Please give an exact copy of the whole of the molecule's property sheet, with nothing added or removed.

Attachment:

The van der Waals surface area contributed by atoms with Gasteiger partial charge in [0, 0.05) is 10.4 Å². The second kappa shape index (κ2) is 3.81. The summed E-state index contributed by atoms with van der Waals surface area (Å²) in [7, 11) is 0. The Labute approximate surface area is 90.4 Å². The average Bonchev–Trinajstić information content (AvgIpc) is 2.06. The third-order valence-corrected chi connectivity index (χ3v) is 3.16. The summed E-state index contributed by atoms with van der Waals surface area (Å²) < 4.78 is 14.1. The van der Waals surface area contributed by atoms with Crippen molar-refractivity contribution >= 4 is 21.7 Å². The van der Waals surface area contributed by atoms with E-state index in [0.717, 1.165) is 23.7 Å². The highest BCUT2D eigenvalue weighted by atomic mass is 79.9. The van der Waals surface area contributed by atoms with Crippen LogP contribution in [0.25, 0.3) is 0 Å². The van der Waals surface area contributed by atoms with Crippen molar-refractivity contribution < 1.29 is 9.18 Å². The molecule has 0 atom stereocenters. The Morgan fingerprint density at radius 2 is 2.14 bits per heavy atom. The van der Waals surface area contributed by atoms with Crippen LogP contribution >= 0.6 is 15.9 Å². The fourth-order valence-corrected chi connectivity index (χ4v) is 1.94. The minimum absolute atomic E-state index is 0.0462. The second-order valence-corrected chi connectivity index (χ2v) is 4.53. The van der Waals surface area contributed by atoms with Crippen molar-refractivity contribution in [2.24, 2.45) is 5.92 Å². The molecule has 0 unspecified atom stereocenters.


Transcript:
The van der Waals surface area contributed by atoms with Gasteiger partial charge in [0, 0.05) is 10.4 Å². The second kappa shape index (κ2) is 3.81. The summed E-state index contributed by atoms with van der Waals surface area (Å²) in [7, 11) is 0. The Labute approximate surface area is 90.4 Å². The average Bonchev–Trinajstić information content (AvgIpc) is 2.06. The third-order valence-corrected chi connectivity index (χ3v) is 3.16. The summed E-state index contributed by atoms with van der Waals surface area (Å²) < 4.78 is 14.1. The van der Waals surface area contributed by atoms with Crippen molar-refractivity contribution >= 4 is 21.7 Å². The van der Waals surface area contributed by atoms with E-state index in [0.717, 1.165) is 23.7 Å². The highest BCUT2D eigenvalue weighted by atomic mass is 79.9. The van der Waals surface area contributed by atoms with Crippen LogP contribution in [0.25, 0.3) is 0 Å². The van der Waals surface area contributed by atoms with Crippen molar-refractivity contribution < 1.29 is 9.18 Å². The molecule has 0 atom stereocenters. The Morgan fingerprint density at radius 2 is 2.14 bits per heavy atom. The van der Waals surface area contributed by atoms with Crippen LogP contribution >= 0.6 is 15.9 Å². The fourth-order valence-corrected chi connectivity index (χ4v) is 1.94. The minimum absolute atomic E-state index is 0.0462. The second-order valence-corrected chi connectivity index (χ2v) is 4.53. The van der Waals surface area contributed by atoms with Crippen molar-refractivity contribution in [2.24, 2.45) is 5.92 Å². The molecule has 0 unspecified atom stereocenters.